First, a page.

Babylon Berlin - Netflix

A metropolis in turmoil. From economy to culture, politics to the underworld – everything is in the grip of radical change.

Speculation and inflation are already tearing away at the foundations of the still young Weimar Republic. Growing poverty and unemployment stand in stark contrast to the excesses and indulgence of the city's night life and its overflowing creative energy.

Gereon Rath, a young police inspector from Cologne, is transferred to Berlin in order to solve a criminal case – a porno ring run by the Berlin Mafia. What at first glance appears to be simply a matter of extortion soon reveals itself to be a scandal that will forever change the lives of both Gereon and his closest associates.

Together with stenotypist Charlotte Ritter and his partner Bruno Wolter, Rath is confronted with a tangled web of corruption, drug dealing, and weapons trafficking, forcing him into an existential conflict as he is torn between loyalty and uncovering the truth. And we are left wondering: in this story, who is friend and who is foe?

With the political unrest spurred by May Day demonstrations and rising National Socialism, even an institution like the "Rote Burg," Berlin's police headquarters and the centre of democracy and the constitutional state, is increasingly becoming the melting pot of a democracy whose days are numbered.

Babylon Berlin - Netflix

Type: Scripted

Languages: German

Status: In Development

Runtime: None minutes

Premier: 2017-10-13

Babylon Berlin - Ishtar Gate - Netflix

The Ishtar Gate (Arabic: بوابة عشتار‎) was the eighth gate to the inner city of Babylon. It was constructed in about 575 BCE by order of King Nebuchadnezzar II on the north side of the city. It was excavated in the early 20th century and a reconstruction using original bricks, completed in 1930, is now shown in the Pergamon Museum, Berlin.

Babylon Berlin - Excavation and display - Netflix

Parts of the gate and lions from the Processional Way are in various other museums around the world. Only four museums acquired dragons, while lions went to several museums. The Istanbul Archaeology Museum has lions, dragons, and bulls. Ny Carlsberg Glyptotek in Copenhagen, Denmark, has one lion, one dragon and one bull. The Detroit Institute of Arts houses a dragon. The Röhsska Museum in Gothenburg, Sweden, has one dragon and one lion; the Louvre, the State Museum of Egyptian Art in Munich, the Kunsthistorisches Museum in Vienna, the Royal Ontario Museum in Toronto, the Metropolitan Museum of Art in New York, the Oriental Institute in Chicago, the Rhode Island School of Design Museum, the Museum of Fine Arts in Boston, and the Yale University Art Gallery in New Haven, Connecticut, each have lions. One of the processional lions was recently loaned by Berlin's Vorderasiatisches Museum to the British Museum A smaller reproduction of the gate was built in Iraq under Saddam Hussein as the entrance to a museum that has not been completed. Along with the restored palace, the gate was completed in 1987. The construction was meant to emulate the techniques that were used for the original gate. the replica appears similar to the restored original but is notably smaller. The purpose of the replica's construction was an attempt to reconnect to Iraq's history. Damage to this reproduction has occurred since the Iraq war (see Impact of the U.S. military).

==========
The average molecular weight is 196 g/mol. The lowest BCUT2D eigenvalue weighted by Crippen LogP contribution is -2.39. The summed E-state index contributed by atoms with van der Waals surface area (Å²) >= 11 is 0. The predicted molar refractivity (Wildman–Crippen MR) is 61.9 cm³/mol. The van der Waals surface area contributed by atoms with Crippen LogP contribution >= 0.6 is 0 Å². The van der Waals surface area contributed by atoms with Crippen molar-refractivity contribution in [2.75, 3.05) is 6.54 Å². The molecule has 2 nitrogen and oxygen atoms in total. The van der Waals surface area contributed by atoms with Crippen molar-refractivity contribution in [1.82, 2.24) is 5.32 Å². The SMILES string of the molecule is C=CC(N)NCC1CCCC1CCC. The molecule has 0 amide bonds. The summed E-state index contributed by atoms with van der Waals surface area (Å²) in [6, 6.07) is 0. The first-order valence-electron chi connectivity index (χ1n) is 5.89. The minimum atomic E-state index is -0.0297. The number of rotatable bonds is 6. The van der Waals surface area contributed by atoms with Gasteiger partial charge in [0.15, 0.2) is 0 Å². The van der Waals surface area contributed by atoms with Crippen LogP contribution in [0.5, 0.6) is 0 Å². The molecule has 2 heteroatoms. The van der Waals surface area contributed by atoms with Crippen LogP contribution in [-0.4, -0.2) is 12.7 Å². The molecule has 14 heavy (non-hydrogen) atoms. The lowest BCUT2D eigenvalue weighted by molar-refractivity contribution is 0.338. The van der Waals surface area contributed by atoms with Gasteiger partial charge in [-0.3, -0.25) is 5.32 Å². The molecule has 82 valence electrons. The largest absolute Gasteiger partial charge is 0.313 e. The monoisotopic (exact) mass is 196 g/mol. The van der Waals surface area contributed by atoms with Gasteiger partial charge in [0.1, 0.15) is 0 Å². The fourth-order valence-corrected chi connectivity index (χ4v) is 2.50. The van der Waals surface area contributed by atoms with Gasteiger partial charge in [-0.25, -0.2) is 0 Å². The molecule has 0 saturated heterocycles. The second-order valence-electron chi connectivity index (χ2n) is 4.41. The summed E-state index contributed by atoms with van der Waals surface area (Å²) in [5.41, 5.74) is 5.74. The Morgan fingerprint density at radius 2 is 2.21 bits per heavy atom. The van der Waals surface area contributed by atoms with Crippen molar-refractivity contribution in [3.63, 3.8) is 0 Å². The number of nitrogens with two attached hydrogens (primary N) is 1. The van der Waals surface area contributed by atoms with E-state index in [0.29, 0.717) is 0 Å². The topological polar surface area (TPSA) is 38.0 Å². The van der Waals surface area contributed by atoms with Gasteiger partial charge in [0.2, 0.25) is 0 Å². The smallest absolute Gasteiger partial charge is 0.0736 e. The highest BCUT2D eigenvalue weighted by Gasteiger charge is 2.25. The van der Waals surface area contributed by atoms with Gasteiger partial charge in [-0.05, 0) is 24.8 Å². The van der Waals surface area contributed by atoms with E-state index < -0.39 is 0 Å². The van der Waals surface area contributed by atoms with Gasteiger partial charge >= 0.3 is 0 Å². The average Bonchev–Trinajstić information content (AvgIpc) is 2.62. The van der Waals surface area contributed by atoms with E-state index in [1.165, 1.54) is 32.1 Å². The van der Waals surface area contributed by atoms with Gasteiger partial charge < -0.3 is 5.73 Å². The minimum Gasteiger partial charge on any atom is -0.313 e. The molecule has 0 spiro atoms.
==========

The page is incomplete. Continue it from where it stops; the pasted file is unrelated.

Claudius James Rich, British resident of Baghdad and a self-taught historian, did personal research on Babylon because it intrigued him. Acting as a scholar and collecting field data, he was determined to discover the wonders to the ancient world. C. J. Rich's topographical records of the ruins in Babylon were the first ever published, in 1815. It was reprinted in England no fewer than three times. C. J. Rich and most other 19th century visitors thought a mound in Babylon was a royal palace, and that was eventually confirmed by Robert Koldewey's excavations, who found two palaces of King Nebuchadnezzar and the Ishtar Gate. Robert Koldewey, a successful German excavator, had done previous work for the Royal Museum of Berlin, with his excavations at Surghul (Ancient Nina) and Al-hiba (ancient Lagash) in 1887. Koldewey's part in Babylon's excavation began in 1899. The method that the British were comfortable with was excavating tunnels and deep trenches, which was damaging the mud brick architecture of the foundation. Instead, it was suggested that the excavation team focus on tablets and other artefacts rather than pick at the crumbling buildings. Despite the destructive nature of the archaeology used, the recording of data was immensely more thorough than in previous Mesopotamian excavations. Walter Andre, one of Koldewey's many assistants, was an architect and a draftsman, the first at Babylon. His contribution was documentation and reconstruction of Babylon. A small museum was built at the site and Andre was the museum's first director. One of most complex and impressive architectural reconstructions in the history of archaeology, was the rebuilding of Babylon's Ishtar gate and processional way in Berlin. Hundreds of crates of glaze brick fragments were carefully desalinated and then pieced together. Fragments were combined with new bricks baked in a specially designed kiln to re-create the correct color and finish. It was a double gate; the part that is shown in the Pergamon Museum today is the smaller, frontal part. The larger, back part was considered too large to fit into the constraints of the structure of the museum; it is in storage.

Babylon Berlin - References - Netflix